Elizabeth Holmes, the founder of Theranos, has been fined $500,000 by the S.E.C. and likely prevented from making a profit from her work at Theranos (nytimes).
I wonder if this is unfair. Was it a 19-year-old college dropout’s job to know that she didn’t have an edge over a small lake of chemistry Ph.D.s at Siemens? If I tell you “I am smarter than Gauss so give me $700 million,” whose fault is it if $700 million evaporates?
Commenters on the nytimes article are often outraged because, supposedly, peoples’ lives were put at risk by a few inaccurate test results. How can that be right? Where is the evidence that any medical procedure was ever performed as a result of a test number coming back from Theranos? (And, while we’re at it, let’s see if we can find useful medical procedures that have been done in response to test results in general!)
There is one funny comment: “The lesson here: If you’re gonna steal, steal big!” (from NDanger, Napa Valley, CA)
Readers: What do you think? She pissed away a huge amount of money because she and her Silicon Valley pals overestimated their collective intelligence and value to humanity. Is that a crime?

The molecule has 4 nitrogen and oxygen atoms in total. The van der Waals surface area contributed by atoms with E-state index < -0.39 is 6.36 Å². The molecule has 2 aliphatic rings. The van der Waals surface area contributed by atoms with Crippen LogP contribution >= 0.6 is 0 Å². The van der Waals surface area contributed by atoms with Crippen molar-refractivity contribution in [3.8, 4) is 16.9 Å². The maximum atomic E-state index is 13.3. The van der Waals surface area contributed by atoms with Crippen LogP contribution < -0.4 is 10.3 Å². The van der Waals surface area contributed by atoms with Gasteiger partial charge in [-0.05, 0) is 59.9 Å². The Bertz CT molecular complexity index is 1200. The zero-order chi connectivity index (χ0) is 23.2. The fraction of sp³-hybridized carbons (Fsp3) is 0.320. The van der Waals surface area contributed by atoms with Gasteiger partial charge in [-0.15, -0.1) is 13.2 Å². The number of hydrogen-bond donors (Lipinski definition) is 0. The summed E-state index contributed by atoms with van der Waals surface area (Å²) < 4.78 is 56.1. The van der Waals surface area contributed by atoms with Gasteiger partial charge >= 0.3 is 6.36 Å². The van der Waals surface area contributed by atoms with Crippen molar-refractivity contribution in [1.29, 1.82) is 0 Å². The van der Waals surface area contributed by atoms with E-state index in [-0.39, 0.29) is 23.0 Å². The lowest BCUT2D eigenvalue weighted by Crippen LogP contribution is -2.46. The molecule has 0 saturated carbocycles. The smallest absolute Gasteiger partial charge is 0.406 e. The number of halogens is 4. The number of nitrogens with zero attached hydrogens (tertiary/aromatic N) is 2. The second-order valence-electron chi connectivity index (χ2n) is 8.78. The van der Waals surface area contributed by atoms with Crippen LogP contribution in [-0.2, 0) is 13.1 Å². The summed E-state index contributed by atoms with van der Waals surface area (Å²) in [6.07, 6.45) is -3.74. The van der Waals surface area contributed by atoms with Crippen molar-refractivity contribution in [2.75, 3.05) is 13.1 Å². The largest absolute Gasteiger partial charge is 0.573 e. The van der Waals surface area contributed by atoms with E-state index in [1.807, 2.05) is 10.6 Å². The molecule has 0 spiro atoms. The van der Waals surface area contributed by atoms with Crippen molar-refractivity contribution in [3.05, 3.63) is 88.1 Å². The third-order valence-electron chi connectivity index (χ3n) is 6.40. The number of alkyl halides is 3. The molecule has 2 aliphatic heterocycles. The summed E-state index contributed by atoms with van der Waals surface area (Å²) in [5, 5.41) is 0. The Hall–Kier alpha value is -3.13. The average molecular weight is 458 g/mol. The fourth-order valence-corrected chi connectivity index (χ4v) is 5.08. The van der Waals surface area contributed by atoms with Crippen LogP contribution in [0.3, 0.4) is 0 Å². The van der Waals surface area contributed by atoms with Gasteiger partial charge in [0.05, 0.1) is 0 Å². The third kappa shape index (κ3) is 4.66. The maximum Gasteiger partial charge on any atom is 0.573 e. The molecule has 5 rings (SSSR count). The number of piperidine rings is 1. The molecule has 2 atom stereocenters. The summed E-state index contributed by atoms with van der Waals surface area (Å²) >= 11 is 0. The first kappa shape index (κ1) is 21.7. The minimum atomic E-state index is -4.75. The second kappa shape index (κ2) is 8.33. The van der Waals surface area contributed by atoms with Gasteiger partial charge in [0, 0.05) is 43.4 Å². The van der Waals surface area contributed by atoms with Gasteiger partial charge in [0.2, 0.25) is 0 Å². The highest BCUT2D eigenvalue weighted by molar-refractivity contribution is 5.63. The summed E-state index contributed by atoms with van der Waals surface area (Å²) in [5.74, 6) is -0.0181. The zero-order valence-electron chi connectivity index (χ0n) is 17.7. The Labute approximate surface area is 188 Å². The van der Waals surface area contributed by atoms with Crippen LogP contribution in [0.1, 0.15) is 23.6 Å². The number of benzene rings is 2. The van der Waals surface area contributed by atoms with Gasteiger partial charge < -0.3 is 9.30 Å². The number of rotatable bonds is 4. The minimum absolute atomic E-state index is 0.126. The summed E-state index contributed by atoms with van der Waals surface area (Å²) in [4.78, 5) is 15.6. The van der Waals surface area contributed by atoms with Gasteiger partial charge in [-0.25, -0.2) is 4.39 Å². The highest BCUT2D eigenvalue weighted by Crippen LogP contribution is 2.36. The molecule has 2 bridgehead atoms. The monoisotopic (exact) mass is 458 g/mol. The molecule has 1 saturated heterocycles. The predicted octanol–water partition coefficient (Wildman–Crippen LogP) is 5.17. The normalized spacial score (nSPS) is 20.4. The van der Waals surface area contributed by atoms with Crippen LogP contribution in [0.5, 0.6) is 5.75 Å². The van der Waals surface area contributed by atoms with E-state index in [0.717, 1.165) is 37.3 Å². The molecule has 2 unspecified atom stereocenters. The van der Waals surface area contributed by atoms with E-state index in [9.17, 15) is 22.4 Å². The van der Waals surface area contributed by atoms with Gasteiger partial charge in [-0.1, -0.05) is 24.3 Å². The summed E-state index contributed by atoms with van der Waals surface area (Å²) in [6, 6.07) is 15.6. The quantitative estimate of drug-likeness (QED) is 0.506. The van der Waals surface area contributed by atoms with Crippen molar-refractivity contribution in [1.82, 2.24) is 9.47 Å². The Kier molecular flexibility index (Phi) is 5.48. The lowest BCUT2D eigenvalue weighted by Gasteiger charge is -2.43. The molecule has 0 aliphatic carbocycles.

[Note that a standard financing structure for Theranos, in which cash investors get preferred shares with liquidation preferences, would have already done most of what the S.E.C. has tried to do. If the company had sold for less than the total invested, all proceeds would go to the preferred shareholders (the cash investors), not to founders and employees holding common shares.]
- list of bad things that Theranos did (nytimes)
- “Five Visionary Tech Entrepreneurs Who Are Changing the World” (nytimes 2015), which says “It’s hard to overestimate the potential benefit of what Elizabeth Holmes has developed with her tech company Theranos.”
- What happens when Silicon Valley meets Washington (me, 2015)
- Good article for inspiring young people to learn Mandarin (me, 2014, quoting an expert friend who was skeptical about Theranos, a year befpre the company was trashed by the WSJ)